For well over ten years now, a charitable effort that can be universally recognized as wholesome has been making headlines. As far back as 2008, the efforts of the Instituto Terra’s reforestation project to preserve and replenish the Atlantic rain forest of Brazil have been inspirational to all people who want to preserve the natural world.
The project was founded by a renowned photographer from Brazil named Sebastião Salgado. Salgado inherited some land from his family in the state of Minas Gerais, but instead of the land consisting of a tropical paradise as he remembers from childhood, the trees had been cut down and the ecosystem was destroyed. The loss of life in that nostalgic land from his childhood reportedly inspired him to do something about what was happening.
That experience was cited as his inspiration, in combination with what he learned from a photography assignment in 1994, in which he reported on the Rwanda genocide.
He was explaining all of this to the Paris climate conference in 2015, which is surprising for any effort that is this wholesome and universally recognizable as beneficial: planting trees.
“The land was as sick as I was – everything was destroyed,” said Sebastião. “Only about 0.5% of the land was covered in trees. Then my wife had a fabulous idea to replant this forest. And when we began to do that, then all the insects and birds and fish returned and, thanks to this increase of the trees I, too, was reborn – this was the most important moment.”
Instituto Terra, Brazil: Lélia Deluiz Wanick Salgado and Sebastião Salgado replanted 17,000 acres of a former cattle ranch to its natural state of subtropical rainforest. https://t.co/9aGSNxsJVz pic.twitter.com/OnAF2gSBsQ
— Jeremy E Hunt (@artmot) January 22, 2019
Over two million trees have been planted by Sebastião and his family, through the Instituto Terra they founded, proving that something simple and humble to help the environment can really make an impact.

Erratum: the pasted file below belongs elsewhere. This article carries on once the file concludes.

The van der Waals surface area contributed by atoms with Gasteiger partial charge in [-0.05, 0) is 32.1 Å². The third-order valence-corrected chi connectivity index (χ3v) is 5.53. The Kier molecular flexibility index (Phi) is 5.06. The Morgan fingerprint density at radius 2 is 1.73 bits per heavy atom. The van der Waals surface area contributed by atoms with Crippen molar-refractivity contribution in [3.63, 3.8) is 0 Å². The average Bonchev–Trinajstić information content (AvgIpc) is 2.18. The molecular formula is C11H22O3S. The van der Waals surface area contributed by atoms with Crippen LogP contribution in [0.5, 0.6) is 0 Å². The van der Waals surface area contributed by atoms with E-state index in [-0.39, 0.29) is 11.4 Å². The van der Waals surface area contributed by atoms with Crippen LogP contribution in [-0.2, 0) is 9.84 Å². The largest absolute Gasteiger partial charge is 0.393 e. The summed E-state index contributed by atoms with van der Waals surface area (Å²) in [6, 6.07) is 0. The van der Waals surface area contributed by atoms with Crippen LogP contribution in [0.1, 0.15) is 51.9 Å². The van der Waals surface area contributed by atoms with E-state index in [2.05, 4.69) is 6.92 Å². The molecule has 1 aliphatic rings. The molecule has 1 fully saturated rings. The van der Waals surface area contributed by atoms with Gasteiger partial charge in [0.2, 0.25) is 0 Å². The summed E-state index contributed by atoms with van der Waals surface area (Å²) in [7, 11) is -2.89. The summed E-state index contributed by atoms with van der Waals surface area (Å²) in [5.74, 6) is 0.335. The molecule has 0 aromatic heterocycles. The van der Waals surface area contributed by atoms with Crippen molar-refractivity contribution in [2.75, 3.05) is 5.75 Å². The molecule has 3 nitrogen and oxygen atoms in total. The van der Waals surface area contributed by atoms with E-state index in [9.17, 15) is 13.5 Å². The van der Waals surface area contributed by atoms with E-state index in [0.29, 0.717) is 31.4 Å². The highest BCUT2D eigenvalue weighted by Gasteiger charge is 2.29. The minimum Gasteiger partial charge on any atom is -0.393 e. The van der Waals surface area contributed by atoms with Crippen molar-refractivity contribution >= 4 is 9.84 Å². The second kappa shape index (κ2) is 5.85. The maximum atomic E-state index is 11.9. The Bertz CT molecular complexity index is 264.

Possibly the most common sense solution to climate change if people believe it exists could lie in this idea: planting trees. On this topic, Sebastião continued:
“Perhaps we have a solution. There is a single being which can transform CO2 to oxygen, which is the tree. We need to replant the forest. You need forest with native trees, and you need to gather the seeds in the same region you plant them or the serpents and the termites won’t come. And if you plant forests that don’t belong, the animals don’t come there and the forest is silent.”
The way this simple, powerful idea of planting as many trees as possible strikes a chord with people is well represented by the fact that, despite the Instituto Terra not being particularly vocal or active in the past 4 years or so although their accomplishments stand strong, articles about them just started circulating again in 2019.
In the alternative media, articles about their continuously standing accomplishments started to circulate again just now, because this idea strikes a chord with people. There are things people learned in the 2010’s decade that they won’t forget: history is being made every moment we are alive.
On the webpage of Instituto Terra, annual activity reports date between 2011 and 2014, so it seems as if they haven’t been very active in the past few years. When an organization or effort such as this one completes what it was here to do, more people can be inspired to do similar, positive things.
It’s not about the organization in specific though it certainly seems they deserve respect: this is a powerful solution that anybody could put effort into.